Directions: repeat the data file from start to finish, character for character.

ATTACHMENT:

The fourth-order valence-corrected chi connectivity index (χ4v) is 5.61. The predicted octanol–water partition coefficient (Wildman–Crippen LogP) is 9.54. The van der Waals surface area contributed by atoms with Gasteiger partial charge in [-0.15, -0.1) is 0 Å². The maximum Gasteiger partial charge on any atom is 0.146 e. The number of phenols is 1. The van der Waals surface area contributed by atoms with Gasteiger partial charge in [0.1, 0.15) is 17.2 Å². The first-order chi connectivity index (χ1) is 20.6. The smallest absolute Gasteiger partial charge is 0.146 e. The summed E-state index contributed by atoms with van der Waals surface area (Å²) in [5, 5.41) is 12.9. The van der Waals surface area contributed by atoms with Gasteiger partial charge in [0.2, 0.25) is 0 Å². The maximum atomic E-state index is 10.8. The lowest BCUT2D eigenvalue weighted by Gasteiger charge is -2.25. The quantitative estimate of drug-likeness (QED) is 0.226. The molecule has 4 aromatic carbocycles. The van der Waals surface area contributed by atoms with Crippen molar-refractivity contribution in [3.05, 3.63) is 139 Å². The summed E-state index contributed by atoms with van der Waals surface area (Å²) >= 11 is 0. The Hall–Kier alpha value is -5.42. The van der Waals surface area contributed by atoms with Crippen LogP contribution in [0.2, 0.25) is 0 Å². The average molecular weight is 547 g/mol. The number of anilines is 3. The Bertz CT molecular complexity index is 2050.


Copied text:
The fourth-order valence-corrected chi connectivity index (χ4v) is 5.61. The predicted octanol–water partition coefficient (Wildman–Crippen LogP) is 9.54. The van der Waals surface area contributed by atoms with Gasteiger partial charge in [-0.15, -0.1) is 0 Å². The maximum Gasteiger partial charge on any atom is 0.146 e. The number of phenols is 1. The van der Waals surface area contributed by atoms with Gasteiger partial charge in [0.1, 0.15) is 17.2 Å². The first-order chi connectivity index (χ1) is 20.6. The smallest absolute Gasteiger partial charge is 0.146 e. The summed E-state index contributed by atoms with van der Waals surface area (Å²) in [5, 5.41) is 12.9. The van der Waals surface area contributed by atoms with Gasteiger partial charge in [0.2, 0.25) is 0 Å². The maximum atomic E-state index is 10.8. The lowest BCUT2D eigenvalue weighted by Gasteiger charge is -2.25. The quantitative estimate of drug-likeness (QED) is 0.226. The molecule has 4 aromatic carbocycles. The van der Waals surface area contributed by atoms with Crippen molar-refractivity contribution in [3.05, 3.63) is 139 Å². The summed E-state index contributed by atoms with van der Waals surface area (Å²) >= 11 is 0. The Hall–Kier alpha value is -5.42. The van der Waals surface area contributed by atoms with Crippen LogP contribution in [0.2, 0.25) is 0 Å². The average molecular weight is 547 g/mol. The number of anilines is 3. The Bertz CT molecular complexity index is 2050.